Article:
Dog and Cat Travel And Risk Information (DACTARI)

DACTARI is a national voluntary reporting scheme which was set up to carry out surveillance of exotic diseases in dogs and cats in Great Britain. It was formally launched by Defra on 1 March 2003 and was designed with the involvement of the British Veterinary Association (BVA) and the British Small Animal Veterinary Association (BSAVA).  Guidance was also received from the Department of Health.

The scheme intends to report any exotic diseases of dogs and cats, but focuses on four main ones:


Leishmaniasis is caused by a protozoan (Leishmania sp.), which is spread between animals by sandflies. The disease is present in Europe, the Middle East and many tropical countries. Each year several cases are diagnosed in dogs reported under the DACTARI reporting scheme that have spent time in a country outside GB which indicates that infection has been picked up abroad. The organism can cause disease in people. Affected animals may lose weight, develop skin lesions and swollen lymph nodes, become lame and have recurring fevers.


Babesiosis (or Redwater) is a disease of cattle and other mammals, caused by the protozoan parasites Babesia bovis, B. bigemina, B.divergens and others. The protozoan develops inside the red blood cells of affected animals. Different species of the organism affect different animals. The organism is transmitted between animals by ticks but can also be spread by contaminated instruments or needles. Babesiosis occurs worldwide and bovine redwater is constantly present in some areas of the UK. In Europe, particularly in Southern France, the infection occurs in dogs and there is a possibility that dogs from the UK, on holiday with their owners in Europe, may return home with the infection. A small number of cases have been diagnosed in dogs  reported under the DACTARI reporting scheme since 2003 where the animal has some spent time outside the UK.  Signs of disease may include a fever, loss of appetite, the passage of red / brown urine , anaemia and weakness. Recovered animals are immune to reinfection by the same species of organism. However the parasite may persist in the blood for some years causing the disease to reappear in the same animal.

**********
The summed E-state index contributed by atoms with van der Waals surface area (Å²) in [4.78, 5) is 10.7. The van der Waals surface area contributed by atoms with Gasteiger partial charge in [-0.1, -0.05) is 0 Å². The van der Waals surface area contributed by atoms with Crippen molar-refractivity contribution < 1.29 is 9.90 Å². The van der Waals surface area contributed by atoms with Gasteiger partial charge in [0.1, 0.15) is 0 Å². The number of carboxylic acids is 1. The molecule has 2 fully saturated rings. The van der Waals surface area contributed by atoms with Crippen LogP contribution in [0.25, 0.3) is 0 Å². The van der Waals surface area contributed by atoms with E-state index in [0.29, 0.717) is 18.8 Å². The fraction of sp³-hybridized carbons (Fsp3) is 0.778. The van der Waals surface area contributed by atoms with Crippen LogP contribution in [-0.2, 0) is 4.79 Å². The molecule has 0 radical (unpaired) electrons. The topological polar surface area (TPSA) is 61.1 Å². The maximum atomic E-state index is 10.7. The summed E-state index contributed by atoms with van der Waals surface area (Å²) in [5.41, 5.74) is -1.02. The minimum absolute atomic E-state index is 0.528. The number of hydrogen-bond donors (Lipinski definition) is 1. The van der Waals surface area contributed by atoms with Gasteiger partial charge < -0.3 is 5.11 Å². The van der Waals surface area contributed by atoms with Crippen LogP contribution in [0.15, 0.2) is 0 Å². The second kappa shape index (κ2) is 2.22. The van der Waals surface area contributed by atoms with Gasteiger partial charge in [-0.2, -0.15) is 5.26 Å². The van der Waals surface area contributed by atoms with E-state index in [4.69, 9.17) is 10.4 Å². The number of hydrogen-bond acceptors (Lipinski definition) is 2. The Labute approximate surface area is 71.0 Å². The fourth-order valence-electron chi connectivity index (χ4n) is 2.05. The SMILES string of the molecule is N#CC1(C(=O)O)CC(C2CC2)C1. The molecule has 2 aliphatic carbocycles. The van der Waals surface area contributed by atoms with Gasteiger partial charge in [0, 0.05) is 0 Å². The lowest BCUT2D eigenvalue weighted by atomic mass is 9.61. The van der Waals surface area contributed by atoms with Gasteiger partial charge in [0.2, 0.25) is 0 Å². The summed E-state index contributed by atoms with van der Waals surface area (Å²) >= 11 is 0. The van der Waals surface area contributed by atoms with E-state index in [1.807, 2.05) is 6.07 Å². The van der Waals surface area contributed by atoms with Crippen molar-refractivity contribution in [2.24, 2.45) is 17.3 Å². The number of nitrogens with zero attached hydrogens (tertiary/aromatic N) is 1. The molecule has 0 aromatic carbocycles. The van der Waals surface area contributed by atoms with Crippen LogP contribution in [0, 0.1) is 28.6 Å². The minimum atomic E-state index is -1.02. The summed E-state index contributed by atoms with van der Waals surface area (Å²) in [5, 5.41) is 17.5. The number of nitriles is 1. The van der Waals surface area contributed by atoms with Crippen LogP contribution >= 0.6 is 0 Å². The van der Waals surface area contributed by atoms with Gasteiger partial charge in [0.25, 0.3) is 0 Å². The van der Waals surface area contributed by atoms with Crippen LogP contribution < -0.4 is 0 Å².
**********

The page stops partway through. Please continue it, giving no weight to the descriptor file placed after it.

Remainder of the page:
Ehrlichiosis is caused by a bacterium called rickettsia that can infect the blood cells of several species including dogs, horses and people. It is transmitted by ticks. The disease occurs in North Africa and in several European countries. A small number of cases have been diagnosed in dogs  reported under the DACTARI reporting scheme each year since 2003.  Clinical signs vary but include fever, loss of appetite , anaemia, stiffness and reluctance to move. Prolonged bleeding may be seen.

Dirofilariasis (Heartworm Disease)

Infection by a parasitic worm called Dirofilaria immitis may result in heartworm disease. The adult worms live in the heart and blood vessels. Dogs are most commonly affected, but the worms can also infect cats and ferrets. The intermediate stage of the worm, called the larva, is transmitted between animals by mosquitoes in hot countries including Spain and France. A small number of cases are diagnosed in the GB each year in animals that have been infected abroad. At present the temperatures in the UK do not favour the development of the larvae in the mosquitoes. However any increases in the average summer temperature in the future could change this situation. Clinical signs vary but may include coughing, breathlessness and intolerance to exercise and can lead to death.

All of these can have severe consequences in your animal; some can also cause disease in humans. 

Page last modified: 2 April 2009

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